"Bruce is a baller, he's a smart player," Gore said. "He can catch, he can block."
An unheralded third-year fullback whose job is considered among the most important in the 49ers' ground game, Miller has thrived after switching sides of the ball two years ago as a rookie.
He's making a living in front of Gore — and loves it that way. Miller does more than just block, too: He has nine receptions for 82 yards with his best being a 17-yard catch, and all his regular work on offense this year has cut his role on special teams.
"Frank," Miller said, smiling as Gore walked by, "having backs like him and Kendall (Hunter) and LaMichael (James), those guys make you look good. And definitely experience, knowing the system, those things help."
Miller made a key block for Anthony Dixon's 2-yard touchdown run in Sunday night's 34-3 home victory against the Houston Texans. Gore ran for 81 yards and a score on 17 carries, while four others had runs of at least 11 yards as the Niners piled up 177 yards rushing in their most balanced performance yet.
"Oh, man, it was an excellent week," Miller said. "We have so much firepower back there. They make me look good, so it's fun blocking for them."
After San Francisco was outscored 56-10 in consecutive losses against Seattle and Indianapolis, the 49ers (3-2) have overwhelmed their opponents 69-14 over the last two games.
And they did it Sunday against a Houston defense then ranked No. 1 in the NFL.
"We were able to pop some runs in the red zone and had some multiple 10-plus gains in the running game and that's hard to do, especially against any defense in the NFL, but the Texans defense who is extremely good," coach Jim Harbaugh said Monday.
Miller helped get things going again in the fourth quarter, making a 4-yard reception on the first play as Colin Kaepernick snapped a string of seven straight incompletions.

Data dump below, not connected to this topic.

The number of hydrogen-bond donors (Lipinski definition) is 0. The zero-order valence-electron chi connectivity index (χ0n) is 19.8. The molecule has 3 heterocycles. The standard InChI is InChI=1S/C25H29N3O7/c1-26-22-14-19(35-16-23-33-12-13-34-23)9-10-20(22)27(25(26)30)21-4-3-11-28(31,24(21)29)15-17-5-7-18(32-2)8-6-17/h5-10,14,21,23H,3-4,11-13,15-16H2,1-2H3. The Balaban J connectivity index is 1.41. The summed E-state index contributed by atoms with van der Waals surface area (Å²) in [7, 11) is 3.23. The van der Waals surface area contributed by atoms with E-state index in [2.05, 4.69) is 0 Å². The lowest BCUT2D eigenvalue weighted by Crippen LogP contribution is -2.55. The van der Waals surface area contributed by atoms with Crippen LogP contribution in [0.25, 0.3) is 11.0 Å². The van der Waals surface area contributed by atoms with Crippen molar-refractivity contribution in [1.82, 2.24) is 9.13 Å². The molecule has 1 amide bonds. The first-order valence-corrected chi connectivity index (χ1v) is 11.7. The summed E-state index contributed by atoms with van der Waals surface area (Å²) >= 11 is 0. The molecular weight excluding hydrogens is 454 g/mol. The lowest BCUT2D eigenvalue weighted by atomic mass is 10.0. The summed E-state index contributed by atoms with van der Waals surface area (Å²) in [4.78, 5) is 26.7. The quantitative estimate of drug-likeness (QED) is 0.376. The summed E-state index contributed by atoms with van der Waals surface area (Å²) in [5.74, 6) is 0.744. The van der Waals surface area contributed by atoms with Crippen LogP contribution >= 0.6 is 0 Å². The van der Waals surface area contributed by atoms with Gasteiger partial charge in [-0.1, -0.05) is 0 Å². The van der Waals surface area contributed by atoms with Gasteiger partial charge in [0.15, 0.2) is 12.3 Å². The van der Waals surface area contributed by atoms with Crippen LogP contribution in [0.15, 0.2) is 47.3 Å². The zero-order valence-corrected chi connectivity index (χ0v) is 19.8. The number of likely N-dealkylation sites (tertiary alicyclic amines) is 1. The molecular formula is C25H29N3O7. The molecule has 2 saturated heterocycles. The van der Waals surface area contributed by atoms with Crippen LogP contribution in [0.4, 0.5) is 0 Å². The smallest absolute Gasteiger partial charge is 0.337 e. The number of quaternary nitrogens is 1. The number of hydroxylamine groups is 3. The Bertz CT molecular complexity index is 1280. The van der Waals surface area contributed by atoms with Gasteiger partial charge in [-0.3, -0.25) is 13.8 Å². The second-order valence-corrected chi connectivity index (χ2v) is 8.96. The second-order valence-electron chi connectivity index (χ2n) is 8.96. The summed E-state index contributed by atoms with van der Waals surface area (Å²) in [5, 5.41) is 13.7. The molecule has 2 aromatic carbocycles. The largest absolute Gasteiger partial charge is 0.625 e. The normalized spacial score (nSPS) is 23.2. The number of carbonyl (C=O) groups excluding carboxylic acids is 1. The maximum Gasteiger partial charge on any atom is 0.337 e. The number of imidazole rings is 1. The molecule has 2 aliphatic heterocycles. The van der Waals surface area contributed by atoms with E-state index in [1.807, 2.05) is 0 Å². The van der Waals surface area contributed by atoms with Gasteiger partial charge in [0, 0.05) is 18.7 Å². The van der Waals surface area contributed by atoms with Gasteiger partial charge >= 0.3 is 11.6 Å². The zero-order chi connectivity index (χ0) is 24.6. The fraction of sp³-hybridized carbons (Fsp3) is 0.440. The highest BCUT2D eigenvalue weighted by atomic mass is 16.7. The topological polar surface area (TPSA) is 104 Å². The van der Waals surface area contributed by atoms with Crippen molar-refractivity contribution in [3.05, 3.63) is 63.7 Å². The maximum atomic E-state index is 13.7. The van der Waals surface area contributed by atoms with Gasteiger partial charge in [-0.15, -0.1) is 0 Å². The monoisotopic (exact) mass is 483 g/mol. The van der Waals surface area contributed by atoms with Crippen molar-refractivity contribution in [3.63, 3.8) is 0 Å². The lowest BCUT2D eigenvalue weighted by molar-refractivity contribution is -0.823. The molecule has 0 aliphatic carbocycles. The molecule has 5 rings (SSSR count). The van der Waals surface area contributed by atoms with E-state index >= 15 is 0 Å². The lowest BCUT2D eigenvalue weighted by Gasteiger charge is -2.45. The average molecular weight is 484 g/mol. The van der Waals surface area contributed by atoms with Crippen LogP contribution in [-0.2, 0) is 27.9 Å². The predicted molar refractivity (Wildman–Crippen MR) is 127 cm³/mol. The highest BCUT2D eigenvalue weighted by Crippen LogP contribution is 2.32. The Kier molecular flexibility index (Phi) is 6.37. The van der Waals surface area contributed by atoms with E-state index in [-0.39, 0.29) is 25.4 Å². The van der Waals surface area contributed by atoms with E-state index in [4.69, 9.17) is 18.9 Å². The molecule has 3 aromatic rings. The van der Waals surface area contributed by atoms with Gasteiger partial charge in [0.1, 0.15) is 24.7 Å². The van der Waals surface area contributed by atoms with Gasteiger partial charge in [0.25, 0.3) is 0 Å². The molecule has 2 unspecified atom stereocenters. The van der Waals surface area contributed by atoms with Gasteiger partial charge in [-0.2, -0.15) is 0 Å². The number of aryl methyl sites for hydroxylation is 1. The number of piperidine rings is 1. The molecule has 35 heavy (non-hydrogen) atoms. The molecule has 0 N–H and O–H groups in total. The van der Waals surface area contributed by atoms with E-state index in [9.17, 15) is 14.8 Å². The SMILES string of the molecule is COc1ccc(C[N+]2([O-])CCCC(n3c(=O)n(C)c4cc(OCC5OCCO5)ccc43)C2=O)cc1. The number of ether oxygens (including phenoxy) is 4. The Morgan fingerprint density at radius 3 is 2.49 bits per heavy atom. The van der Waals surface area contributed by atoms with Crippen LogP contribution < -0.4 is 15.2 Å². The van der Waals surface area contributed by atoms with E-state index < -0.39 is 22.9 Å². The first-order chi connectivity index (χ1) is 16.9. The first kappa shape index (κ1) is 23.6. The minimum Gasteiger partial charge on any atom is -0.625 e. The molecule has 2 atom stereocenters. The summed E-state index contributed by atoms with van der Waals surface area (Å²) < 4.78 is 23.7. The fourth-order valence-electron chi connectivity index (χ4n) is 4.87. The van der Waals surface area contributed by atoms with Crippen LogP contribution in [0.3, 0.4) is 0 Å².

It took a couple of weeks for this group to find its groove. Gore had no doubts it would happen.
"If it's that type of game, smashmouth football, we're willing to do it," Gore said after Sunday's win.
Miller said for him the slow start had to do with his technique, footwork and alignment early in the season. Though you'd never know it watching the efficiency with which Gore and the others are now running.
After gaining 60 yards on 20 carries over his first two games, Gore has had a pair of 80-yard rushing performances and a 153-yard effort in a road rout of the Rams on Sept. 26.
Miller has worked closely with running backs coach Tom Rathman to make adjustments.
"I feel great about it," Miller said. "We've been really been effective in the run game, and I think everyone sees what it can do for our passing game."
Two years ago as a rookie, Miller caught the 49ers' lone touchdown in a 19-11 win at Washington and emerged as a feel-good story in Harbaugh's first season.
For Harbaugh, that hasn't changed one bit — he continues to love and respect Miller more by the day.
Especially considering Miller was open to the idea of converting from defensive end to fullback. That switch earned him a regular job with the two-time reigning NFC West champions, and Miller knows that. He played tight end at Woodstock High in Georgia.
His coaches and teammates admire how seamlessly Miller made the position switch — and how hard he worked.
"One of the real lead stories on our team. He made that switch coming out of college and I couldn't be more pleased with Bruce," Harbaugh said. "Someone that has a very special place in my heart and with the team as well."
He was a dominant defensive end for Central Florida, earning Conference USA Defensive Player of the Year honors while becoming the school's all-time sacks leader with 36. Then, the 49ers told him they wanted to draft him to play fullback.
"Bruce is like our Swiss Army Knife, he does everything from special teams to everything on offense," Kaepernick said. "Whether it's blocking, running, catching passes, he's someone that really makes this offense go and he's a vital part of it. So, as he develops and as he continues to get better, our offense will continue to get better as well."
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